I can discover, I confess, nothing unreasonable in this doctrine; nor can I perceive any inconvenience which can grow out of it, so long as the power of Congress to withdraw the whole, or any part of those cases, from the jurisdiction of the state courts, is, as I think it must be, admitted.

The practice of the general government seems strongly to confirm this doctrine; for at the first session of Congress which commenced after the adoption of the constitution, the judicial system was formed; and the exclusive and concurrent jurisdiction conferred upon the courts created by that law were clearly distinguished and marked; showing that, in the opinion of that body, it was not sufficient to vest an exclusive jurisdiction, where it was deemed proper, merely by a grant of jurisdiction generally. In particular, this law grants exclusive jurisdiction to the circuit courts of all crimes and offenses cognizable under the authority of the United States, except where the laws of the United States should otherwise provide; and this will account for the proviso in the act of the 24th of February, 1807, ch. 75, concerning the forgery of the notes of the Bank of the United States, "that nothing in that act contained should be construed to deprive the courts of the individual States of jurisdiction under the laws of the several states over offenses made punishable by that act." A similar proviso is to be found in the act of the [21] 21st of April, 1806, ch. 49, concerning the counterfeiters of the current coin of the United States. It is clear that, in the opinion of Congress, this saving was necessary in order to authorize the exercise of concurrent jurisdiction by the state courts over those offenses: and there can be very little doubt but that this opinion was well founded. The judiciary act had vested in the federal courts exclusive jurisdiction of all offenses cognizable under the authority of the United States, unless where the laws of the United States should otherwise direct. The states could not, therefore, exercise a concurrent jurisdiction in those cases, without coming into direct collision with the laws of Congress. But by these savings Congress did provide that the jurisdiction of the federal courts in the specified cases should not be exclusive; and the concurrent jurisdiction of the state courts was instantly restored, so far as, under state authority, it could be exercised by them.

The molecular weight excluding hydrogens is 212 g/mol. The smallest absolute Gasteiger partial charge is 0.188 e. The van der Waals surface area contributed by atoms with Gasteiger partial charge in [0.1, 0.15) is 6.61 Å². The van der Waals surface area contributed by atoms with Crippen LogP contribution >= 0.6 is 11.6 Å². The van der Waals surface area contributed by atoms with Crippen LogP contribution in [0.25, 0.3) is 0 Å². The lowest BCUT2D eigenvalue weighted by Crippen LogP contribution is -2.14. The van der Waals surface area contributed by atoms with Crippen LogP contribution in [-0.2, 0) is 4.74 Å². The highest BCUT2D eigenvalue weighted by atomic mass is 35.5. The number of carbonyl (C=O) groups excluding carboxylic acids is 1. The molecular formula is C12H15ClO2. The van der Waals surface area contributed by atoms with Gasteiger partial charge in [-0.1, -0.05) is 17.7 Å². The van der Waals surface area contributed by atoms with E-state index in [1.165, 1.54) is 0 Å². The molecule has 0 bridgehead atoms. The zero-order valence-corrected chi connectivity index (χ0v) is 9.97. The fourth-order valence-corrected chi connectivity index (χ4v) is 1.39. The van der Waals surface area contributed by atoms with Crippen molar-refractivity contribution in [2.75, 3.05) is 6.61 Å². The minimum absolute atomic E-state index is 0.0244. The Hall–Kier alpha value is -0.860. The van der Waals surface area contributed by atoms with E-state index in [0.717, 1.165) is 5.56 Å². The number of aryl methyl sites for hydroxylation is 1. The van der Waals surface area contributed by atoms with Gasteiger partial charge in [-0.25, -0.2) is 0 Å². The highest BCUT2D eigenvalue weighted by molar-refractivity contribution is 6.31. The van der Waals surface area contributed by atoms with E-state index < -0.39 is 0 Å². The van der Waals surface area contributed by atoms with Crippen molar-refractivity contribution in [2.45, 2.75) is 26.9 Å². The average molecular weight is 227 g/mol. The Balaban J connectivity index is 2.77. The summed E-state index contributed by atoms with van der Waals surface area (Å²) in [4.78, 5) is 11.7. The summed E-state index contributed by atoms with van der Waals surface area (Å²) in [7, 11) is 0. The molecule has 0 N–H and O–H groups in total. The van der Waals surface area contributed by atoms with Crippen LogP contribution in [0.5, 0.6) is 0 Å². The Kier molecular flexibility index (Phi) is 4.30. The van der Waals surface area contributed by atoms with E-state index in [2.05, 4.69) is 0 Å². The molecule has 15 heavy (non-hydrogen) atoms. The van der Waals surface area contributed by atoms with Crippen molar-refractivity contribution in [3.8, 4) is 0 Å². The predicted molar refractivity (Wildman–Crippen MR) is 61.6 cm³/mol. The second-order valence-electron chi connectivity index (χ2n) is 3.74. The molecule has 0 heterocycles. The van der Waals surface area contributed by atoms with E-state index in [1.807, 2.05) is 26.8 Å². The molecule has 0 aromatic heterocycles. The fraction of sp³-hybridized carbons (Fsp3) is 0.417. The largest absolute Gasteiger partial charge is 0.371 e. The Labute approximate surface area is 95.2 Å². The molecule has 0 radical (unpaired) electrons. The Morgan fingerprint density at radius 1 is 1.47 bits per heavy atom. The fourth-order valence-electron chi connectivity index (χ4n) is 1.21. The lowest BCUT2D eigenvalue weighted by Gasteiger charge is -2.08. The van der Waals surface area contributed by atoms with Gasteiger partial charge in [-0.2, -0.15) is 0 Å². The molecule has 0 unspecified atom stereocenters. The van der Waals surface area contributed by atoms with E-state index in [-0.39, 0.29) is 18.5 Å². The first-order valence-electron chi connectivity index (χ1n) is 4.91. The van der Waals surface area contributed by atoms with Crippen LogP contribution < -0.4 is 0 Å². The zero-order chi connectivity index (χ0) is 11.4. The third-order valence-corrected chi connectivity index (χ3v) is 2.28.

There are many other acts of Congress which permit jurisdiction over the offenses therein described, to be exercised by state magistrates and courts; not, I presume, because such permission was considered to be necessary under the constitution, in order to vest a concurrent jurisdiction in those tribunals; but because, without it, the jurisdiction was exclusively vested in the national courts by the judiciary act, and consequently could not be otherwise exercised by the state courts. For I hold it to be perfectly clear that Congress cannot confer jurisdiction upon any courts but such as exist under the constitution and laws of the United States, although the state courts may [28] exercise jurisdiction on cases authorized by the laws of the state, and not prohibited by the exclusive jurisdiction of the federal courts.

What, then, is the real object of the law of Pennsylvania which we are considering? I answer, to confer authority upon a state court-martial to enforce the laws of the United States against delinquent militia-men, who had disobeyed the call of the President to enter into the service of the United States; for, except the provisions for vesting this jurisdiction in such a court, this act is, in substance, a re-enactment of the acts of Congress, as to the description of the offense, the nature and extent of the punishment, and the collection and appropriation of the fines imposed.